Zen, Dogen and being put off...

Exploring Theravāda's connections to other paths - what can we learn from other traditions, religions and philosophies?
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Aloka
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Re: Zen, Dogen and being put off...

Post by Aloka » Mon Dec 23, 2013 10:12 am

Myotai wrote: Spent the last month or so looking into the teachings of Dogen and how they're used by the Soto school. A few things that I have come away with, and in advance these are not meant to offend, merely my personal observations - but I would value your opinions:
Hi Myotai,

Why not take your queries to Zen Forum International ? There's an "Ask a teacher" forum there with several Zen teachers available to answer questions.

http://www.zenforuminternational.org/

With kind regards,

Aloka

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convivium
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Re: Zen, Dogen and being put off...

Post by convivium » Tue Dec 24, 2013 6:16 am

dogen is the probably most important buddhist philosopher for westerners to get into. undercuts our whole way of seeking after experiences and sensations, along with the whole instrumental and technological outlook, and ressentiment. opens up the needed realm of communal spirit and focal practices. really the most profound and relevant buddhist thinker for our times.
Just keep breathing in and out like this. Don't be interested in anything else. It doesn't matter even if someone is standing on their head with their ass in the air. Don't pay it any attention. Just stay with the in-breath and the out-breath. Concentrate your awareness on the breath. Just keep doing it. http://www.ajahnchah.org/book/Just_Do_It_1_2.php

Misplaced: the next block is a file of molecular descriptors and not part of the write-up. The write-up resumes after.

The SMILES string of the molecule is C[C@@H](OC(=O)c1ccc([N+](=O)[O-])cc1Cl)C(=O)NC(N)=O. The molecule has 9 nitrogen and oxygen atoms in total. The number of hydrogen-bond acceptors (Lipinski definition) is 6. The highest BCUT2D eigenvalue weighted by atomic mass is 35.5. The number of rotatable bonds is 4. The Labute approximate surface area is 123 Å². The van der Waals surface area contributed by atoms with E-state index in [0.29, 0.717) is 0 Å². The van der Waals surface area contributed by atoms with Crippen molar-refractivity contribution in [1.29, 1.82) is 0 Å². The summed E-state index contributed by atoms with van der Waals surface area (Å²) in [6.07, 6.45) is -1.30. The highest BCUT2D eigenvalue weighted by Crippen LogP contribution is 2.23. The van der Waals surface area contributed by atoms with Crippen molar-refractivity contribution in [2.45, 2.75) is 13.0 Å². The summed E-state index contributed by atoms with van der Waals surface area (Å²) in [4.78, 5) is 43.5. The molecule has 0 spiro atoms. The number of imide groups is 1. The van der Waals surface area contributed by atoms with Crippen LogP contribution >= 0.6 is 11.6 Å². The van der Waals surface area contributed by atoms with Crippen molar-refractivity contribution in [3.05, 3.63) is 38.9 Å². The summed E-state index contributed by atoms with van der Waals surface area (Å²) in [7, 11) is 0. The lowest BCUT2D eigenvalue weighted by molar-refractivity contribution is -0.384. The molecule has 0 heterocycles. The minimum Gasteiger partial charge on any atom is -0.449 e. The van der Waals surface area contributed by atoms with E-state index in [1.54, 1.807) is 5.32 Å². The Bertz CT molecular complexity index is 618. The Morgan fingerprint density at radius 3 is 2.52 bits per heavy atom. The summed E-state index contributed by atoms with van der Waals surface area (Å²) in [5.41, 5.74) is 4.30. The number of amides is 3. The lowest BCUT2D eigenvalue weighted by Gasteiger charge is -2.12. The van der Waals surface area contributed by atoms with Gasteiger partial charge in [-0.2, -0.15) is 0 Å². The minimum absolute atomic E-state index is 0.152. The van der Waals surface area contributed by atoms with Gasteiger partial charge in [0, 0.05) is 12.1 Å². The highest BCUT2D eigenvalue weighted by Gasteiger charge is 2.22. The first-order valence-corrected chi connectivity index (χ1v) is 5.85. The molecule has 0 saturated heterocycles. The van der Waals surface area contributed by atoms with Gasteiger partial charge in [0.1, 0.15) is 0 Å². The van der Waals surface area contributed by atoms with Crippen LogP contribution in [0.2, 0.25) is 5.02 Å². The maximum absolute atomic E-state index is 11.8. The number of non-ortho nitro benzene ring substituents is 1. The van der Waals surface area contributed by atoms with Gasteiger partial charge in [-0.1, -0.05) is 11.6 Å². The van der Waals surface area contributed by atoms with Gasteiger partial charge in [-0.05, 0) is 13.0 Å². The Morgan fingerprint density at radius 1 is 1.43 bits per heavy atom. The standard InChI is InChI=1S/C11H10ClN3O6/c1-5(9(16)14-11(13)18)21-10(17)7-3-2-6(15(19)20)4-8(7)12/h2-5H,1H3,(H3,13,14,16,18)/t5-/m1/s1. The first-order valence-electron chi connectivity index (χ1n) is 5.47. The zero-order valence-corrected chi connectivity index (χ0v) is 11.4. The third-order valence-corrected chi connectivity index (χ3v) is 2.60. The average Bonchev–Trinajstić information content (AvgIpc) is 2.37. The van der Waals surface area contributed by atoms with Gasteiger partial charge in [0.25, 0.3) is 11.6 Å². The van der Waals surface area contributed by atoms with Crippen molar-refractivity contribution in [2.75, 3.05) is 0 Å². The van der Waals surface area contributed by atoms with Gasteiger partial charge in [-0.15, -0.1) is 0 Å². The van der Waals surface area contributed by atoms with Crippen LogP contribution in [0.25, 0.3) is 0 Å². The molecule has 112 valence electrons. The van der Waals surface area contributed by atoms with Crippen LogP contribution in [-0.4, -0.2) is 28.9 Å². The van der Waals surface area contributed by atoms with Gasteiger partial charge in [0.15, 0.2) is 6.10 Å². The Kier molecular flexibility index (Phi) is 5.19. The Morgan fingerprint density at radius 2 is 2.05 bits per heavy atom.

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m0rl0ck
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Re: Zen, Dogen and being put off...

Post by m0rl0ck » Tue Dec 24, 2013 9:17 pm

Truth is perfect and complete in itself. It is not something newly discovered; it has always existed. Truth is not far away. It is nearer than near. There is no need to attain it, since not one of your steps leads away from it. Don’t follow the advise of others; rather, learn to listen to the voice within yourself. Your body and mind will become one, and you will realise the unity of all things. Even the slightest movement of your conceptual thought will prevent you from entering the palace of wisdom. The Buddha meditated for six years; Bodhidharma for nine. If such effort was required of these ancient Masters, how much more is required of you. Your search among books, sifting and shuffling through other people’s words, may lead you to the depths of knowledge, but it cannot help you to see the reflection of your true self. When you have thrown away all conceptions of mind and body, the original person will appear, in all his fullness. To obtain the inestimable benefits of meditation, you should first make a firm decision to practice everyday.

Your meditation room should be clean and quiet. Wear loose clothing and remove your shoes. Sit on a cushion, with legs crossed, in as comfortable a manner as possible. Keep your back straight. Don’t lean to the left or right; don’t tip forward or bend back. ……Breathe through your nostrils. Before you begin meditation, take several slow, deep breaths. Hold your body erect, allowing your breathing to become normal again. Many thoughts will crowd into your mind. Don’t dwell on thoughts of good or bad. Don’t desire to attain enlightenment. Let thoughts come and go, without getting involved in them or trying to suppress them. Think the unthinkable. In other words think no-thinking. Meditation is not a way to enlightenment, nor is it a method of achieving anything at all. It is peace and blessedness itself. It is the actualisation of wisdom, the ultimate truth of oneness with all things. In your meditation, you yourself are the mirror reflecting the solutions to your problems. The human mind has absolute freedom within its true nature. You can attain freedom intuitively. Don’t work toward freedom; but allow the work itself to be freedom. When you want to rest, move your body slowly, and quietly stand up. Practice this meditation in the morning or in the evening, or at any leisure time during the day.
http://www.goldcoastyogacentre.com/welcome/page71.php

Actually i think the idea that just sitting is enlightenment came from the above passage. The bolding is mine.